Facebook says Iran-based hackers used site to target US military personnel

, Facebook says Iran-based hackers used site to target US military personnel, The Nzuchi Times Guardian

Facebook said on Thursday it had taken down about 200 accounts run by a group of hackers in Iran as part of a cyber-spying operation that targeted mostly US military personnel and people working at defense and aerospace companies.

The social media company said the group, dubbed “Tortoiseshell’”by security experts, used fake online personas to connect with targets, build trust sometimes over the course of several months and drive them on to other sites where they were tricked into clicking malicious links that would infect their devices with spying malware.

“This activity had the hallmarks of a well-resourced and persistent operation, while relying on relatively strong operational security measures to hide who’s behind it,” Facebook’s investigations team said in a blogpost.

The group, Facebook said, made fictitious profiles across multiple social media platforms to appear more credible, often posing as recruiters or employees of aerospace and defense companies. Microsoft-owned LinkedIn said it had removed a number of accounts and Twitter said it was “actively investigating” the information in Facebook’s report.

Facebook said the group used email, messaging and collaboration services to distribute the malware, including through malicious Microsoft Excel spreadsheets. A Microsoft spokesperson said in a statement it was aware of and tracking this actor and that it takes action when it detects malicious activity.

Alphabet Inc said it had detected and blocked phishing on Gmail and issued warnings to its users. The workplace messaging app Slack Technologies Inc said it had acted to take down the hackers who used the site for social engineering and shut down all Workspaces that violated its rules.

, Facebook says Iran-based hackers used site to target US military personnel, The Nzuchi Times Guardian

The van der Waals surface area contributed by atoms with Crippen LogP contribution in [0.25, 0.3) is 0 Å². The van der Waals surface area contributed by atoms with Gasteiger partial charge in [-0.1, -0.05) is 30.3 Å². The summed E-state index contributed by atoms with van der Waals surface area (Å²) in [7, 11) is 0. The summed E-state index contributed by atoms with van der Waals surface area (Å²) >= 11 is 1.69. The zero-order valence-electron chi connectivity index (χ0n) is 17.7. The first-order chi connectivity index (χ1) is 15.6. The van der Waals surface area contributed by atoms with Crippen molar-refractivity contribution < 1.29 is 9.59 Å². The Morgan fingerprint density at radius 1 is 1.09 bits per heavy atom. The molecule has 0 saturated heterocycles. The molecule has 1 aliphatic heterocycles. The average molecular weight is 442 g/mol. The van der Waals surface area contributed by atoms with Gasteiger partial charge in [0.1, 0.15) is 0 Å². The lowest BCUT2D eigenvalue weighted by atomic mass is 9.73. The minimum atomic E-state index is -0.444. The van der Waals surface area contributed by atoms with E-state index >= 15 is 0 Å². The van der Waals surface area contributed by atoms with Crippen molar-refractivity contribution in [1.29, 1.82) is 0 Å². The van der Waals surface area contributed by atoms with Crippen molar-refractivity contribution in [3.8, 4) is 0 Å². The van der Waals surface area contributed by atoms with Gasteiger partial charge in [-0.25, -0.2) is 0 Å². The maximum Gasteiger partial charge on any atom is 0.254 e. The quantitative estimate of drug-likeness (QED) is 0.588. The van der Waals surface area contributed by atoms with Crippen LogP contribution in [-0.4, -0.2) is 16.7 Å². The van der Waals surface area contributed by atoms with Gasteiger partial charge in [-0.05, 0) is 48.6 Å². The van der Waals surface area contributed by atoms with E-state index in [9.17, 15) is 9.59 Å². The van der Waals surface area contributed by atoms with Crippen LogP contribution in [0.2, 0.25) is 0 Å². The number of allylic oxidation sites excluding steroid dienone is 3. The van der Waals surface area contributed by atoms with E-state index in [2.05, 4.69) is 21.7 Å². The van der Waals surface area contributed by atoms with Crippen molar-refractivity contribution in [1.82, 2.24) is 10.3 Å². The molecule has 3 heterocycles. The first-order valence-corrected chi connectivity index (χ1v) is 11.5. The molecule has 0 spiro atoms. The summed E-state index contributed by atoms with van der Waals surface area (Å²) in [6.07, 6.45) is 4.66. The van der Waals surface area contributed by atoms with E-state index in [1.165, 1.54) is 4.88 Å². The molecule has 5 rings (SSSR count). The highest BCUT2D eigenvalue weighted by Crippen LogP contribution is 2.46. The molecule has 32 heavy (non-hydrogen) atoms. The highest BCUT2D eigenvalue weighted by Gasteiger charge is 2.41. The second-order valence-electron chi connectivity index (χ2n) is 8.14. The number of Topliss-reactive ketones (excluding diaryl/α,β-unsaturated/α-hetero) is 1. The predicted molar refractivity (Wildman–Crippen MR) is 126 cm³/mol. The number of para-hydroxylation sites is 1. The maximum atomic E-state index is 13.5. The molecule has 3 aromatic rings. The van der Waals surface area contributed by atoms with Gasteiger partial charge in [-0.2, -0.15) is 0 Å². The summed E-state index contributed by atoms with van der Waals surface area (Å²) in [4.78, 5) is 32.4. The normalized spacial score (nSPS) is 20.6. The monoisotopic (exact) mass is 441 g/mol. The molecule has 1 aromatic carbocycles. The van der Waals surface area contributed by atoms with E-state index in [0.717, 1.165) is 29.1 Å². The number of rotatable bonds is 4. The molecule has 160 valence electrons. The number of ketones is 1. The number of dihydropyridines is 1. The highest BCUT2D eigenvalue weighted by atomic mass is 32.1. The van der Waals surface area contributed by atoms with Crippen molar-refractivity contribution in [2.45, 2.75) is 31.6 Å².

The hackers also used tailored domains to attract its targets, Facebook said, including fake recruiting websites for defense companies, and it set up online infrastructure that spoofed a legitimate job search website for the US Department of Labor.

Facebook said the hackers mostly targeted people in the United States, as well as some in the United Kingdom and Europe, in a campaign running since 2020. It declined to name the companies whose employees were targeted but its head of cyber-espionage Mike Dvilyanski said it was notifying the “fewer than 200 individuals” who were targeted.

The campaign appeared to show an expansion of the group’s activity, which had previously been reported to concentrate mostly on the IT and other industries in the Middle East, Facebook said. The investigation found that a portion of the malware used by the group was developed by Mahak Rayan Afraz (MRA), an IT company based in Tehran with ties to the Islamic Revolutionary Guard Corps.

Reuters could not immediately locate contact information for Mahak Rayan Afraz and former employees of the firm did not immediately return messages sent via LinkedIn. Iran’s mission to the United Nations in New York did not immediately respond to a request for comment.

MRA’s alleged connection to Iranian state cyber-espionage is not new. Last year cybersecurity company Recorded Future said MRA was one of several contractors suspected of serving the IRGC’s elite Quds Force.

Facebook said it had blocked the malicious domains from being shared and Google said it had added related domains to its “blocklist”.

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